Sri Lankan Ambassador visits Minnesota


On a two day visit, his Excellency Ambassador Bernard Goonetilleke spoke with the Sri Lankan community, gave a speech at St. Cloud University, and visited the Buddhist Temple.

Ambassador Bernard Goonetilleke, the Ambassador from Sri Lanka, arrived in Minnesota on Sunday night on an invitation to deliver an address to students and faculty at St. Cloud University. He spent two and a half days in this state before returning on Tuesday morning his office at the Sri Lankan embassy in Washington, DC.

Ambassador Bernard Goonetilleke, in a presentation at St. Cloud State University, on April 21, 2008, focused on the dilemma Sri Lanka faces and about “rising to the challenge of battling terrorism while preserving democracy.” The title of his talk was “Sri Lanka: Democracy Vs. Terrorism – A Negotiated Settlement.” Speaking of the conflict that has waged in Sri Lanka for three decades, the Ambassador said, “democracy in Sri Lanka has indeed been tested more than once. And, it is an achievement of considerable significance, that despite the challenges it had to face over the years, the democratic fabric of our country yet remains intact.”

Mr. Goonetilleke said, during an interview over the phone, that his visit was twofold. Aside from his speaking engagement in at St. Cloud University, he said his trip to Minnesota was also an opportunity to meet with the Sri Lankan community of Minnesota, home to one of the largest Sri Lankan populations in the country. The Ambassador was also in the Cities two years ago to observe the opening of the Sri Lankan Buddhist temple. The temple, he said, was a place for the diverse Sri Lankan community to gather, whether they are Buddhist, Hindu, or of any faith.

He described the Sri Lankan community of Minnesota as well established and diverse. Many people have lived here for twenty or thirty years, making it a relatively old community. Most of the Sri Lankan immigrants here are professionals or students that came to Minnesota to study or do post graduate work.

As the representative of Sri Lanka in Washington, Ambassador Goonetilleke said that there were two big issues that his office is focusing on. His job’s first priority is trade. The United States is Sri Lanka’s largest trading partner, making up nearly thirty percent of the island nation’s international trade, he said. One of his country’s strongest markets is the textile and apparel industries. His office is currently seeking concessions in terms of trade with the US, in light of the devastation caused by the 2004 Boxing Day tsunami that damaged industry and disrupted Sri Lanka’s society and economy, as well as the recent ending of the quota system that had guaranteed trading rights with America. In general, the Ambassador is working to make sure that the consequential changes in the global economy and the United States’ international economic relationships do not have a negative impact on Sri Lanka’s trade.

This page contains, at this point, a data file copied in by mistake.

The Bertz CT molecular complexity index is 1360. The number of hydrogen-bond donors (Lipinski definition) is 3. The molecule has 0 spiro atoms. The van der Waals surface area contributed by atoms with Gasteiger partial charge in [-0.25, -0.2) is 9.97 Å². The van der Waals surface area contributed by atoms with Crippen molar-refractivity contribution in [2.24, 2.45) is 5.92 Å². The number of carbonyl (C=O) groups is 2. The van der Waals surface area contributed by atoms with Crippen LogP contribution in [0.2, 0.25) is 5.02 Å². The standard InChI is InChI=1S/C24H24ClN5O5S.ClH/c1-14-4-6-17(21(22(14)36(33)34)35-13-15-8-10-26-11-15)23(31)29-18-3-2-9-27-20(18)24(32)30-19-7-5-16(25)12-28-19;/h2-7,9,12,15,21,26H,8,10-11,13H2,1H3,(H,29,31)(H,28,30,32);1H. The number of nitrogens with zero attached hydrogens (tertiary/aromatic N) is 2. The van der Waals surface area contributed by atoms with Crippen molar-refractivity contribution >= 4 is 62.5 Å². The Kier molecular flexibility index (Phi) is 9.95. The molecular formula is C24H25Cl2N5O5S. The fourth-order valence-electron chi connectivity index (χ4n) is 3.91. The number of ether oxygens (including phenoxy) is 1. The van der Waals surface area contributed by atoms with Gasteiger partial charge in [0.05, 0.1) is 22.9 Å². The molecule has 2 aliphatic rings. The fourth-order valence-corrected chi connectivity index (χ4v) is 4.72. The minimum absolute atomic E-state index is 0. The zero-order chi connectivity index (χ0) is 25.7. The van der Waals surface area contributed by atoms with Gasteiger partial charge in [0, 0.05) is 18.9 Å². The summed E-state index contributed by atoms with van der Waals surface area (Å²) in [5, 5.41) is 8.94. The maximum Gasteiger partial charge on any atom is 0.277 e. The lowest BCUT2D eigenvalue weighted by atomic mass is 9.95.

“The second major issue I am focusing on relates to politics and the security of our country.” For the past thirty years, the Tamil Tigers have been in conflict against the government of Sri Lanka, waging a separatist war and demanding an independent state on the island. The Ambassador said that, due to the geography, resources and demographics, dividing the island of Sri Lanka was not feasible. He says that the Tamil Tigers, who have been on the United States Government’s list of terrorist organizations since 1997, has been using terrorism and violence in its campaign for a separate state. He said that the organization has developed an extended network that spans the globe that supports the movement in Sri Lanka, endangering the security of the country as well as its standing abroad.

Ambassador Goonetilleke says that front organizations for the Tigers have attempted to raise money in the United States in the name of tsunami relief, only to use the funds collected to support the rebel group back in Sri Lanka. He pointed to one case, where a “front organization” collected money, saying that it was for the victims of the tsunami, and then attempted to buy missiles and bribe FBI officials. He says that several of these people who were arrested in New York are due to stand trial later this year.

Recovering from the tsunami that devastated much of Sri Lanka’s coast has been a long process, Mr. Goonetilleke said. The fishing and tourism industries were hit especially hard, he said, and over one million people were displaced. He said that the United States and other countries were contributing to the reconstruction of infrastructure.

When asked about how the United States ought to react, or how it ought to be proactive, faced with the growing economic and political might of China and India, he said that the US should not be worried. It is “a natural development in an open market, in a global village.” “The emergence” of India and China, he continued, “as big powers should not be seen as worrisome – it is a natural consequence of what is happening around us. How can we make these changes positive, that is the question.”

The Ambassador said the Sri Lankan community in Minnesota was very strong. Students and others made long trips to see him at St. Cloud University, some even venturing over the plains of Western Minnesota from Moorhead.